And now, to add insult to the waiting-time injury, the Department plans to ask Parliament in a Bill to be tabled very soon, to prevent attorneys, immigration practitioners and/or their staff from standing in these queues for their clients. It doesn't matter if you are a white collared executive whose income costs the SA company a fortune or you are somewhat more ‘blue-collared' and can't afford to take the time off [or you as the employer can ill-afford to have staff take the time off] to wander into, for example, the Johannesburg CBD to get to Home Affairs by 6 in the morning and then spend two or three days standing in queues - for that is what it takes usually at the bigger offices. But Home Affairs will be the next great leveller: everyone gets to queue.
At a recent workshop where the Department tried to sell its plans, it acknowledged that this could be a problem but, reportedly, advised that chief executives and the like will be able to send their secretaries to Home Affairs. So you can send your secretary who knows zip about this stuff but you can't send your attorney who's been doing this for years. Go figure, as they say!
Lest we forget - the affected people are the very people that the economy and their employers desperately need - to be working, not queuing! How do companies persuade expats to come here and ‘enjoy' the Home Affairs experience as opposed to that of a competing state like the UAE where the turnaround time for a work permit is three days - or other countries where the paperwork can all be lodged electronically - and in most countries where attorneys and other properly trained and regulated agents, can at least attend to this for the expat and the employer.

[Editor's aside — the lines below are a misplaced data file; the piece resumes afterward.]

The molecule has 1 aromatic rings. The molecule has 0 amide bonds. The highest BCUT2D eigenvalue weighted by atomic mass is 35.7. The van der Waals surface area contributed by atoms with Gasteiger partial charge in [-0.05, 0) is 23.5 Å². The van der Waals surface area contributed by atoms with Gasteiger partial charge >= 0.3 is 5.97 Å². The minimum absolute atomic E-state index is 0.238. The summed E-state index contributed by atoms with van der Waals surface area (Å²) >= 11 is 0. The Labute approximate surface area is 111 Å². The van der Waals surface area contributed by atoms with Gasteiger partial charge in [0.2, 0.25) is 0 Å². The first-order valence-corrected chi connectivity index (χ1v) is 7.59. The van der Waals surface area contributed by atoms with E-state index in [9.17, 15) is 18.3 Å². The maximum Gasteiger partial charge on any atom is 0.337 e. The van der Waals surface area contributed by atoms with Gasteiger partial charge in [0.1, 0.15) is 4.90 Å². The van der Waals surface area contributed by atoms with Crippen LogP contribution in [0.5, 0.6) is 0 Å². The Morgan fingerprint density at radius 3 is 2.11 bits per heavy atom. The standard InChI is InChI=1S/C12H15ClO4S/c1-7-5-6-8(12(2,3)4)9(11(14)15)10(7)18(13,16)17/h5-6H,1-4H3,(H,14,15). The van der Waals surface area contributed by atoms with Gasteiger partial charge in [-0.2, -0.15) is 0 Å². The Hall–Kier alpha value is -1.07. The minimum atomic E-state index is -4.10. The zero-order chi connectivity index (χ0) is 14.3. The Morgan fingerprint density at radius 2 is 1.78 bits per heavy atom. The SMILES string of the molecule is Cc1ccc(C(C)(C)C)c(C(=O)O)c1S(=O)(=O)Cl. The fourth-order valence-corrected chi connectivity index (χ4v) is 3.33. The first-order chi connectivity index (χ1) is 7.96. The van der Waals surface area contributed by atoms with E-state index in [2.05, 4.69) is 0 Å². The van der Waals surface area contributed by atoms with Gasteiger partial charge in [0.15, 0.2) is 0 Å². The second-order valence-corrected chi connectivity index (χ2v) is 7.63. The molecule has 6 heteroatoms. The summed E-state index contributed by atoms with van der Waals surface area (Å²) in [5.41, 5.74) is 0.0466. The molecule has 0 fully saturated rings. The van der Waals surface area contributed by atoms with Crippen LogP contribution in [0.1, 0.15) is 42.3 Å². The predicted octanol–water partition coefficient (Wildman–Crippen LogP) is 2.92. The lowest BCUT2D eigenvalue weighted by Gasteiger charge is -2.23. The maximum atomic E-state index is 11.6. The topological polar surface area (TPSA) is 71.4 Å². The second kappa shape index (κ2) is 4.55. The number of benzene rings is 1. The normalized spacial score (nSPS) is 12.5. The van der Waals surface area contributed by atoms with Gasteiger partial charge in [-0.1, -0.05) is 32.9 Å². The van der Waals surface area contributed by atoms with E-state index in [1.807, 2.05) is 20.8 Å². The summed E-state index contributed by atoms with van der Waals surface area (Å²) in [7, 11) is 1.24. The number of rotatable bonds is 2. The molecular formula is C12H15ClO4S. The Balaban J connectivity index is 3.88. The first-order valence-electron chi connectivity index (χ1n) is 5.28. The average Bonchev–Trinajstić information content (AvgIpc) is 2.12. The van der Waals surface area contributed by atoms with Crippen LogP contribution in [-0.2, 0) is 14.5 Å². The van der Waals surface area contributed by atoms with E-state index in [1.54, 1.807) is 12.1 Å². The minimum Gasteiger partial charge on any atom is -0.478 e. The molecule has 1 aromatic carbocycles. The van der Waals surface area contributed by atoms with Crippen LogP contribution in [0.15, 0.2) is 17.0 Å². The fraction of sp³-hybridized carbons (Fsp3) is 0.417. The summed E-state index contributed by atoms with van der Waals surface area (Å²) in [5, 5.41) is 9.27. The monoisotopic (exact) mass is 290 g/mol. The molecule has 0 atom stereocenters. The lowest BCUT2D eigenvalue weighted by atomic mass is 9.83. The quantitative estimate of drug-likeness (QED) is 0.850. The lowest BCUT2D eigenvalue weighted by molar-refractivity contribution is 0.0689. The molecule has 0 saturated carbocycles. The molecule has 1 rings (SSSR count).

Another intended ‘initiative' is a return to the practice of the Eighties and Nineties where all applications had to be lodged in the country of origin - a practice that made sense in a state where security was everything. But what is the rationale now - administrative convenience? And presumably extension applications can be processed inside the country subject to being willing to do the queue standing exercise. However, the ‘external application' is not an efficient solution where, for example, the intended expat is already in-country whether working on a short term assignment or to see whether he or she likes the country and schools for the kids and houses (and queuing at Home Affairs). Must everyone be flown back to the country of origin to do the paperwork? Whilst that may reduce the workload of the Department inside the country, what is the logic of that from the economy's and the employer's perspective?
The Department needs to seriously consider the wider impact of some of these intended measures. In this age of globalisation and where, for example, South Africa is competing to attract companies in the services sector, the downside is that these operations can relocate very quickly to other countries.
Just last week the UK's Business Secretary, Vince Cable, made the point in the media that poorly thought through immigration controls in that country "had been very damaging to British industry by stopping companies hiring key staff." The UK's Department for Business had examples of companies which had reduced investment or relocated operations overseas. The Business Secretary called "for more flexibility" and "the brutal fact is that the way the UK's system is currently being applied is very damaging."
If that is the position in the UK how much more of a wake-up call do we need in South Africa to integrate flexibility into our immigration systems. No-one is calling for controls to be abandoned - well no-one seriously.
But imposing even more rigid controls and unwieldy bureaucracy instead of making it easier for the economy to attract needed skills, ignores the demands to grow the economy and for job creation in South Africa as well as the realities of trying to be competitive globally. And as Minister Nzimande says, we are in danger of driving the economy into the ground.